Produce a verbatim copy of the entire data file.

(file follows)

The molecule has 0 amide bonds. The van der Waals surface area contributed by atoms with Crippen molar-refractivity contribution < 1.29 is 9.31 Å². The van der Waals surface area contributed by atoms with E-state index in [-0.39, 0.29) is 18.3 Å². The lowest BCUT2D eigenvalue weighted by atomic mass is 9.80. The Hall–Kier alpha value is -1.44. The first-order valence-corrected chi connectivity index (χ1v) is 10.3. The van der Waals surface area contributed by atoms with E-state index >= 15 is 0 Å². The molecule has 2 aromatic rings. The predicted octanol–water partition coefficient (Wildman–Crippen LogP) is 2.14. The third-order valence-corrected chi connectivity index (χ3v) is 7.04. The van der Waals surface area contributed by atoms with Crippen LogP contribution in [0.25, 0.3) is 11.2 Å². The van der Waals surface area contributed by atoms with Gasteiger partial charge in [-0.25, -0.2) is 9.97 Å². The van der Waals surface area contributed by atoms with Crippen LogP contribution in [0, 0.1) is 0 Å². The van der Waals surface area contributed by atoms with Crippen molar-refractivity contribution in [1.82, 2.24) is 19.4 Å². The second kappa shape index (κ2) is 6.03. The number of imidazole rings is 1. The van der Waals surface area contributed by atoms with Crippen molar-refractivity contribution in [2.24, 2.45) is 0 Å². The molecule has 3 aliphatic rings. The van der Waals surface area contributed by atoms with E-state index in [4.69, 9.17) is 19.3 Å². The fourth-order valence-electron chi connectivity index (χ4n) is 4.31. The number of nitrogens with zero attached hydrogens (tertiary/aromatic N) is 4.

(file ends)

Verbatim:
The molecule has 0 amide bonds. The van der Waals surface area contributed by atoms with Crippen molar-refractivity contribution < 1.29 is 9.31 Å². The van der Waals surface area contributed by atoms with E-state index in [-0.39, 0.29) is 18.3 Å². The lowest BCUT2D eigenvalue weighted by atomic mass is 9.80. The Hall–Kier alpha value is -1.44. The first-order valence-corrected chi connectivity index (χ1v) is 10.3. The van der Waals surface area contributed by atoms with E-state index >= 15 is 0 Å². The molecule has 2 aromatic rings. The predicted octanol–water partition coefficient (Wildman–Crippen LogP) is 2.14. The third-order valence-corrected chi connectivity index (χ3v) is 7.04. The van der Waals surface area contributed by atoms with Crippen LogP contribution in [0.25, 0.3) is 11.2 Å². The van der Waals surface area contributed by atoms with Gasteiger partial charge in [-0.25, -0.2) is 9.97 Å². The van der Waals surface area contributed by atoms with Crippen LogP contribution in [0, 0.1) is 0 Å². The van der Waals surface area contributed by atoms with Crippen molar-refractivity contribution in [1.82, 2.24) is 19.4 Å². The second kappa shape index (κ2) is 6.03. The number of imidazole rings is 1. The van der Waals surface area contributed by atoms with Crippen molar-refractivity contribution in [2.24, 2.45) is 0 Å². The molecule has 3 aliphatic rings. The van der Waals surface area contributed by atoms with E-state index in [4.69, 9.17) is 19.3 Å². The fourth-order valence-electron chi connectivity index (χ4n) is 4.31. The number of nitrogens with zero attached hydrogens (tertiary/aromatic N) is 4.